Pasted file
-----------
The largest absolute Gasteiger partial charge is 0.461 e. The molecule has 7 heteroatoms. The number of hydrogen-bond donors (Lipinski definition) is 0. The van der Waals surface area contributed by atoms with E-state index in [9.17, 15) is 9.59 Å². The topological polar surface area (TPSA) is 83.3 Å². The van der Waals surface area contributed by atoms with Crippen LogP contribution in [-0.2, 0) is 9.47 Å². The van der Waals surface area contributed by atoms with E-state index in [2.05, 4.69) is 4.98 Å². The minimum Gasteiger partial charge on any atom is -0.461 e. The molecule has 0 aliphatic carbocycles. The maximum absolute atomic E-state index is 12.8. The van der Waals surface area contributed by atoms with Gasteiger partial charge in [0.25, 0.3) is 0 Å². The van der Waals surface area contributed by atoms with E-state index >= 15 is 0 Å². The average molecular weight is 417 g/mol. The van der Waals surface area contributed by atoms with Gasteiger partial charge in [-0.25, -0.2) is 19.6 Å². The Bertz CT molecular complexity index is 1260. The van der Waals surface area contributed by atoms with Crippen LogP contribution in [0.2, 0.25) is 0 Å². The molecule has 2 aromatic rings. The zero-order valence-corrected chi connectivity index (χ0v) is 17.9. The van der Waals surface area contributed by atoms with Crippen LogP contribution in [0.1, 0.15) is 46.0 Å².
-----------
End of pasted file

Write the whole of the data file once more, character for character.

The largest absolute Gasteiger partial charge is 0.461 e. The molecule has 7 heteroatoms. The number of hydrogen-bond donors (Lipinski definition) is 0. The van der Waals surface area contributed by atoms with E-state index in [9.17, 15) is 9.59 Å². The topological polar surface area (TPSA) is 83.3 Å². The van der Waals surface area contributed by atoms with Crippen LogP contribution in [-0.2, 0) is 9.47 Å². The van der Waals surface area contributed by atoms with E-state index in [2.05, 4.69) is 4.98 Å². The minimum Gasteiger partial charge on any atom is -0.461 e. The molecule has 0 aliphatic carbocycles. The maximum absolute atomic E-state index is 12.8. The van der Waals surface area contributed by atoms with Gasteiger partial charge in [0.25, 0.3) is 0 Å². The van der Waals surface area contributed by atoms with E-state index >= 15 is 0 Å². The average molecular weight is 417 g/mol. The van der Waals surface area contributed by atoms with Gasteiger partial charge in [-0.25, -0.2) is 19.6 Å². The Bertz CT molecular complexity index is 1260. The van der Waals surface area contributed by atoms with Crippen LogP contribution in [0.2, 0.25) is 0 Å². The molecule has 2 aromatic rings. The zero-order valence-corrected chi connectivity index (χ0v) is 17.9. The van der Waals surface area contributed by atoms with Crippen LogP contribution in [0.1, 0.15) is 46.0 Å².